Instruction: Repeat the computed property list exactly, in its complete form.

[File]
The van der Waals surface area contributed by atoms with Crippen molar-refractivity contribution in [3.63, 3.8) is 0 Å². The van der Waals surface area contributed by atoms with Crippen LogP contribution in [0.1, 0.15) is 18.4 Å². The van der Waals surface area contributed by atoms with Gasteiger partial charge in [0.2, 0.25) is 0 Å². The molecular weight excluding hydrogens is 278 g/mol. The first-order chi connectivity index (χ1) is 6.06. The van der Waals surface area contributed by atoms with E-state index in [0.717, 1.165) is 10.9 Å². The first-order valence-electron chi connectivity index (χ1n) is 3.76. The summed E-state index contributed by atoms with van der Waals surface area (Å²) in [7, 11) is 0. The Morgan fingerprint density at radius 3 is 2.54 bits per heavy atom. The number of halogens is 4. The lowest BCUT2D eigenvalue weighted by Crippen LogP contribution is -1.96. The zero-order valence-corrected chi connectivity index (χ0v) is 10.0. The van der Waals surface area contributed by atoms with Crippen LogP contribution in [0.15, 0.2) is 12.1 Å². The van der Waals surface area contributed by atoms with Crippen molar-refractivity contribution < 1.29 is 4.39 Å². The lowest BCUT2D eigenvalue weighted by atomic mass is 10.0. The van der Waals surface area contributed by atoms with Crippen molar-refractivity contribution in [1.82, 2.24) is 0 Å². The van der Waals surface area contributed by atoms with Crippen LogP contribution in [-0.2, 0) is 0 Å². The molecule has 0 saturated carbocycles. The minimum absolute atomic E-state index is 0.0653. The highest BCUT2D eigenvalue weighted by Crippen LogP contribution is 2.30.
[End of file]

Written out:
The van der Waals surface area contributed by atoms with Crippen molar-refractivity contribution in [3.63, 3.8) is 0 Å². The van der Waals surface area contributed by atoms with Crippen LogP contribution in [0.1, 0.15) is 18.4 Å². The van der Waals surface area contributed by atoms with Gasteiger partial charge in [0.2, 0.25) is 0 Å². The molecular weight excluding hydrogens is 278 g/mol. The first-order chi connectivity index (χ1) is 6.06. The van der Waals surface area contributed by atoms with E-state index in [0.717, 1.165) is 10.9 Å². The first-order valence-electron chi connectivity index (χ1n) is 3.76. The summed E-state index contributed by atoms with van der Waals surface area (Å²) in [7, 11) is 0. The Morgan fingerprint density at radius 3 is 2.54 bits per heavy atom. The number of halogens is 4. The lowest BCUT2D eigenvalue weighted by Crippen LogP contribution is -1.96. The zero-order valence-corrected chi connectivity index (χ0v) is 10.0. The van der Waals surface area contributed by atoms with Crippen LogP contribution in [0.15, 0.2) is 12.1 Å². The van der Waals surface area contributed by atoms with Crippen molar-refractivity contribution < 1.29 is 4.39 Å². The lowest BCUT2D eigenvalue weighted by atomic mass is 10.0. The van der Waals surface area contributed by atoms with Crippen molar-refractivity contribution in [1.82, 2.24) is 0 Å². The van der Waals surface area contributed by atoms with Crippen LogP contribution in [-0.2, 0) is 0 Å². The molecule has 0 saturated carbocycles. The minimum absolute atomic E-state index is 0.0653. The highest BCUT2D eigenvalue weighted by Crippen LogP contribution is 2.30.